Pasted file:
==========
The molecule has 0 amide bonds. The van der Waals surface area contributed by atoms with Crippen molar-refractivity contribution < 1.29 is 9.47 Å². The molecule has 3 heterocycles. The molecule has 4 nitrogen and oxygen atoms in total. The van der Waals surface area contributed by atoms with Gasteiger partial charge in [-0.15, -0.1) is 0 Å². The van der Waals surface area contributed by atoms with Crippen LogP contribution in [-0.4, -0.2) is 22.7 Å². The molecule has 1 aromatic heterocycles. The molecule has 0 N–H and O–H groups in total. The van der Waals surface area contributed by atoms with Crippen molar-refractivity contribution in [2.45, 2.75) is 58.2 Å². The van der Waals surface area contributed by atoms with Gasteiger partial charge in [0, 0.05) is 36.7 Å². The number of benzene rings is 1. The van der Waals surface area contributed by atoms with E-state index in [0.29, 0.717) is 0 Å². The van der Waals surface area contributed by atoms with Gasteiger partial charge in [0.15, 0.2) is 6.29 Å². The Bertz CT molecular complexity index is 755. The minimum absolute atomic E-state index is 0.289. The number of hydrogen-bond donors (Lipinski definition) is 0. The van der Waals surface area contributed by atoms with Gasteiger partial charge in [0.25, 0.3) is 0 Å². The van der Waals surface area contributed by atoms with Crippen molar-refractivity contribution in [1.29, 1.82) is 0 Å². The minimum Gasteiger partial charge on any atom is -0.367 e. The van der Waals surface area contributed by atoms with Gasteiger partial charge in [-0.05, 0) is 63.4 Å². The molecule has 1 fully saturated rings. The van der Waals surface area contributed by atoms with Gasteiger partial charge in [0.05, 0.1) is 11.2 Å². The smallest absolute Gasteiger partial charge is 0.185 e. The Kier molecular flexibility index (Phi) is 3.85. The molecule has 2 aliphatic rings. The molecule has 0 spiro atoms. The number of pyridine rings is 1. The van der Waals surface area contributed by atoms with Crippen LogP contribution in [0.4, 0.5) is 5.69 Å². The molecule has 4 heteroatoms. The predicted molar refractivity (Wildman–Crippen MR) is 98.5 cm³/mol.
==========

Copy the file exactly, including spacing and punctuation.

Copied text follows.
The molecule has 0 amide bonds. The van der Waals surface area contributed by atoms with Crippen molar-refractivity contribution < 1.29 is 9.47 Å². The molecule has 3 heterocycles. The molecule has 4 nitrogen and oxygen atoms in total. The van der Waals surface area contributed by atoms with Gasteiger partial charge in [-0.15, -0.1) is 0 Å². The van der Waals surface area contributed by atoms with Crippen LogP contribution in [-0.4, -0.2) is 22.7 Å². The molecule has 1 aromatic heterocycles. The molecule has 0 N–H and O–H groups in total. The van der Waals surface area contributed by atoms with Crippen molar-refractivity contribution in [2.45, 2.75) is 58.2 Å². The van der Waals surface area contributed by atoms with Gasteiger partial charge in [0, 0.05) is 36.7 Å². The number of benzene rings is 1. The van der Waals surface area contributed by atoms with E-state index in [0.29, 0.717) is 0 Å². The van der Waals surface area contributed by atoms with Gasteiger partial charge in [0.15, 0.2) is 6.29 Å². The Bertz CT molecular complexity index is 755. The minimum absolute atomic E-state index is 0.289. The number of hydrogen-bond donors (Lipinski definition) is 0. The van der Waals surface area contributed by atoms with Gasteiger partial charge in [0.25, 0.3) is 0 Å². The van der Waals surface area contributed by atoms with Crippen molar-refractivity contribution in [1.29, 1.82) is 0 Å². The minimum Gasteiger partial charge on any atom is -0.367 e. The van der Waals surface area contributed by atoms with Gasteiger partial charge in [-0.05, 0) is 63.4 Å². The molecule has 1 fully saturated rings. The van der Waals surface area contributed by atoms with Gasteiger partial charge in [0.05, 0.1) is 11.2 Å². The smallest absolute Gasteiger partial charge is 0.185 e. The Kier molecular flexibility index (Phi) is 3.85. The molecule has 2 aliphatic rings. The molecule has 0 spiro atoms. The number of pyridine rings is 1. The van der Waals surface area contributed by atoms with Crippen LogP contribution in [0.4, 0.5) is 5.69 Å². The molecule has 4 heteroatoms. The predicted molar refractivity (Wildman–Crippen MR) is 98.5 cm³/mol.